GESTURE RECOGNITION BIOFEEDBACK

William Craelius (Inventor), Don Yungher (Inventor)

Research output: Innovation

Abstract


Invention Summary:

Grasping an object is one of the most fundamental activities of daily living. Unfortunately hand dexterity is usually impaired following stroke or traumatic brain injury. As anyone who has suffered a broken bone will attest, the lack of usage of the appendage leads to muscular atrophy. The lack of usage also tends to impede recovery; therefore, grasp training and usage of the muscle groups is a high priority for rehabilitation of the upper limbs.

Researchers at Rutgers University have developed a rehabilitation device for improving fine motor function in persons with brain injury. The Gesture Recognition Biofeedback (GRB) system reads and uses surface muscle pressures of the forearm to provide real-time visual biofeedback. Although some reports question the results of using Electromyography (EMG) biofeedback, many other studies have documented the efficacy of EMG biofeedback. Biofeedback from the EMGs of various muscles in the wrist and hand were shown to improve the wrist and finger extension of stroke subjects. This novel GRB biofeedback modality provides visual feedback that relays the accuracy of specific gestures rather than specific muscular activation amplitudes, and uses a simpler interface than the traditional systems. GRB was shown to be effective for short-term improvement of fine motor function of 12 impaired participants, reducing their average time to complete the Human Performance Technology by 16.1% ± 6.98%.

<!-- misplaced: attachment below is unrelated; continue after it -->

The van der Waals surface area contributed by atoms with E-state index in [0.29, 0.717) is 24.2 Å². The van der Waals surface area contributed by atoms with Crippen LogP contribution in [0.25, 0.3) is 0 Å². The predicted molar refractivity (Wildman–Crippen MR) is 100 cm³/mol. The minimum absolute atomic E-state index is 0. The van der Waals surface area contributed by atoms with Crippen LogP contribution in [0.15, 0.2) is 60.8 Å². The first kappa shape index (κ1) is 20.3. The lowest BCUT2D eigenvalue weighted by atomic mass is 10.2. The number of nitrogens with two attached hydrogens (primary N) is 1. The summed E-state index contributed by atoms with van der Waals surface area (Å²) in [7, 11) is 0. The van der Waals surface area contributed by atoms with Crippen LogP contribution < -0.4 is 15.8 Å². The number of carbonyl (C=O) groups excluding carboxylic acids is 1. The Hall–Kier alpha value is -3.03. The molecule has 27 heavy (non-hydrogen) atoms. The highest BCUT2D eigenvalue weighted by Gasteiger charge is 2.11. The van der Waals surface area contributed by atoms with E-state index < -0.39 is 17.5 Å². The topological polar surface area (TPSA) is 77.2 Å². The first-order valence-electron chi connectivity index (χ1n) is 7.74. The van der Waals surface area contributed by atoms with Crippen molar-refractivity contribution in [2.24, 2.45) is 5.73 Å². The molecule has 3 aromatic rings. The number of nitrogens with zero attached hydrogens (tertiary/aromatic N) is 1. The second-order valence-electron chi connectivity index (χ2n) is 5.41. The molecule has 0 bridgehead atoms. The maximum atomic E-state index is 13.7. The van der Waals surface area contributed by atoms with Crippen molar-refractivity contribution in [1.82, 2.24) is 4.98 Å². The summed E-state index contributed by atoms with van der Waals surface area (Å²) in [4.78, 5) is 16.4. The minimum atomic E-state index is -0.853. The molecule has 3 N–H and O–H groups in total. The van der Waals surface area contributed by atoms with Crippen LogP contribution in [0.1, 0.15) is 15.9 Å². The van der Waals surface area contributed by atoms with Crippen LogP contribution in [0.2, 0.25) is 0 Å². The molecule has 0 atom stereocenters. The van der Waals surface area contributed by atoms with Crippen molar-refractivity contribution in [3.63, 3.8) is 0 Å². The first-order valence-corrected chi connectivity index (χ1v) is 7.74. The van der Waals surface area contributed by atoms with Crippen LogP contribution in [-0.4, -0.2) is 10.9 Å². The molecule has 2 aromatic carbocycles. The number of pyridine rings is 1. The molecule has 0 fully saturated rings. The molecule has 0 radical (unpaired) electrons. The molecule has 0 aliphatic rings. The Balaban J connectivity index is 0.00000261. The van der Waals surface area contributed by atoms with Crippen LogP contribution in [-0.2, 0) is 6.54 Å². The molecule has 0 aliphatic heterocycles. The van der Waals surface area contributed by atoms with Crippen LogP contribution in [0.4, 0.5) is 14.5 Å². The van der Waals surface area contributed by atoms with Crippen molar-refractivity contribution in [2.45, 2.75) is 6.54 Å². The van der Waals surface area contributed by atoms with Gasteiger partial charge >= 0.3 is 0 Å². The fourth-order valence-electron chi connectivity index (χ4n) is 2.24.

Market Application:

  • Device for improving fine motor function in persons with brain injury
  • Device for retraining fine motor function of the hand without the supervision of a clinician

Advantages:

  • Apparatus is easy to don by moderately impaired users
  • Does not require precise placement of sensors
  • Design advantages in utility over EMG biofeed-back
  • Visual feedback relays the accuracy of specific gestures
  • Uses a simpler interface
  • Real-time visual feedback during repetitive grasping tasks that yields acute improvement in a single session of training

Intellectual Property & Development Status:

Utility patent pending

Original languageEnglish (US)
StatePublished - Jul 2013

Fingerprint

Biofeedback
Gesture recognition
Electromyography
Muscle
Brain